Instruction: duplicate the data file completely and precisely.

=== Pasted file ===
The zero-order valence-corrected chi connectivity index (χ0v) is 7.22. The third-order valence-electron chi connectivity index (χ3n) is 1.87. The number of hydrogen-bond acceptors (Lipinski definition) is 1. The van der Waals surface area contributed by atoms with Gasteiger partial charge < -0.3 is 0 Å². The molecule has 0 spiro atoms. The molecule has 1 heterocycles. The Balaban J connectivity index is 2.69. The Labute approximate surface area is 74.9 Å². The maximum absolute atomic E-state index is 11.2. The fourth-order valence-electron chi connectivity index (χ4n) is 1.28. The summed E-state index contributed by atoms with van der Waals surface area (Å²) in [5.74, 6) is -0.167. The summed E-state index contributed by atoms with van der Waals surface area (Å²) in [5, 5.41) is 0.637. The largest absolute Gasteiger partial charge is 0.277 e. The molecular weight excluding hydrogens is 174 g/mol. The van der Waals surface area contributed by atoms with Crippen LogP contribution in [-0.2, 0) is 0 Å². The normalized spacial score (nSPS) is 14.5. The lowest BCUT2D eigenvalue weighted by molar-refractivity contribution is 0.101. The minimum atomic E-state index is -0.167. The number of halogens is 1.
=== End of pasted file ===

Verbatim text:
The zero-order valence-corrected chi connectivity index (χ0v) is 7.22. The third-order valence-electron chi connectivity index (χ3n) is 1.87. The number of hydrogen-bond acceptors (Lipinski definition) is 1. The van der Waals surface area contributed by atoms with Gasteiger partial charge < -0.3 is 0 Å². The molecule has 0 spiro atoms. The molecule has 1 heterocycles. The Balaban J connectivity index is 2.69. The Labute approximate surface area is 74.9 Å². The maximum absolute atomic E-state index is 11.2. The fourth-order valence-electron chi connectivity index (χ4n) is 1.28. The summed E-state index contributed by atoms with van der Waals surface area (Å²) in [5.74, 6) is -0.167. The summed E-state index contributed by atoms with van der Waals surface area (Å²) in [5, 5.41) is 0.637. The largest absolute Gasteiger partial charge is 0.277 e. The molecular weight excluding hydrogens is 174 g/mol. The van der Waals surface area contributed by atoms with Crippen LogP contribution in [-0.2, 0) is 0 Å². The normalized spacial score (nSPS) is 14.5. The lowest BCUT2D eigenvalue weighted by molar-refractivity contribution is 0.101. The minimum atomic E-state index is -0.167. The number of halogens is 1.